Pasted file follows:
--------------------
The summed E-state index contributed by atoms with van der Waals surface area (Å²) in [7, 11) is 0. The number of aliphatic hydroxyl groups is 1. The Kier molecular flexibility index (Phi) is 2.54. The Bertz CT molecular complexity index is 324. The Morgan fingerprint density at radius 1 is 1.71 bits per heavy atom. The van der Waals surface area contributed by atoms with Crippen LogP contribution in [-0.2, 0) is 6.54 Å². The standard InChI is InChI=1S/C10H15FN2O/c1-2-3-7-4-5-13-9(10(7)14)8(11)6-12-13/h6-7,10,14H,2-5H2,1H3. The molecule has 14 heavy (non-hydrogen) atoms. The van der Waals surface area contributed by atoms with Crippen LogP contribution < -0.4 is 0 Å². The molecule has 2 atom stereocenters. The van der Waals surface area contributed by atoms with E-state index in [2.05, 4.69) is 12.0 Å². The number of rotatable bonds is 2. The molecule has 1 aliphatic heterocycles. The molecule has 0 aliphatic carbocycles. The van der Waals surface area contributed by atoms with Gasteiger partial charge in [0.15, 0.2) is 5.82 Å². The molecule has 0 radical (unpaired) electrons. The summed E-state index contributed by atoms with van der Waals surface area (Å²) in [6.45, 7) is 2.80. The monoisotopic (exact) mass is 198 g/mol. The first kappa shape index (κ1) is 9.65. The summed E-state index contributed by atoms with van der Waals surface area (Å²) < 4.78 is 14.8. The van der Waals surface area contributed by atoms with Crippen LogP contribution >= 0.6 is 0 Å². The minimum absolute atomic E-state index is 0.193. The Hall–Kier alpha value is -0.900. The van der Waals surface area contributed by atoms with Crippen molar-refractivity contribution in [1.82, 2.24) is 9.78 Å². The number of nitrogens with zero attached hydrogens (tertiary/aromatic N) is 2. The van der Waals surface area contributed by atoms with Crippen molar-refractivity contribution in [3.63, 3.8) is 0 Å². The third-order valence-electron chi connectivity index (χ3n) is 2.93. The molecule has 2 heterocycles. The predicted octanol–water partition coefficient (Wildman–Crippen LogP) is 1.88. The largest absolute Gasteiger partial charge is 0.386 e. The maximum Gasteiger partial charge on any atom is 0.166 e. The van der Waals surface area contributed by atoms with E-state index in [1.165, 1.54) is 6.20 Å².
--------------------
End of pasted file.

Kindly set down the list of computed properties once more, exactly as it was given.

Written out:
The summed E-state index contributed by atoms with van der Waals surface area (Å²) in [7, 11) is 0. The number of aliphatic hydroxyl groups is 1. The Kier molecular flexibility index (Phi) is 2.54. The Bertz CT molecular complexity index is 324. The Morgan fingerprint density at radius 1 is 1.71 bits per heavy atom. The van der Waals surface area contributed by atoms with Crippen LogP contribution in [-0.2, 0) is 6.54 Å². The standard InChI is InChI=1S/C10H15FN2O/c1-2-3-7-4-5-13-9(10(7)14)8(11)6-12-13/h6-7,10,14H,2-5H2,1H3. The molecule has 14 heavy (non-hydrogen) atoms. The van der Waals surface area contributed by atoms with Crippen LogP contribution < -0.4 is 0 Å². The molecule has 2 atom stereocenters. The van der Waals surface area contributed by atoms with E-state index in [2.05, 4.69) is 12.0 Å². The number of rotatable bonds is 2. The molecule has 1 aliphatic heterocycles. The molecule has 0 aliphatic carbocycles. The van der Waals surface area contributed by atoms with Gasteiger partial charge in [0.15, 0.2) is 5.82 Å². The molecule has 0 radical (unpaired) electrons. The summed E-state index contributed by atoms with van der Waals surface area (Å²) in [6.45, 7) is 2.80. The monoisotopic (exact) mass is 198 g/mol. The first kappa shape index (κ1) is 9.65. The summed E-state index contributed by atoms with van der Waals surface area (Å²) < 4.78 is 14.8. The van der Waals surface area contributed by atoms with Crippen LogP contribution >= 0.6 is 0 Å². The minimum absolute atomic E-state index is 0.193. The Hall–Kier alpha value is -0.900. The van der Waals surface area contributed by atoms with Crippen molar-refractivity contribution in [1.82, 2.24) is 9.78 Å². The number of nitrogens with zero attached hydrogens (tertiary/aromatic N) is 2. The van der Waals surface area contributed by atoms with Crippen molar-refractivity contribution in [3.63, 3.8) is 0 Å². The third-order valence-electron chi connectivity index (χ3n) is 2.93. The molecule has 2 heterocycles. The predicted octanol–water partition coefficient (Wildman–Crippen LogP) is 1.88. The largest absolute Gasteiger partial charge is 0.386 e. The maximum Gasteiger partial charge on any atom is 0.166 e. The van der Waals surface area contributed by atoms with E-state index in [1.165, 1.54) is 6.20 Å².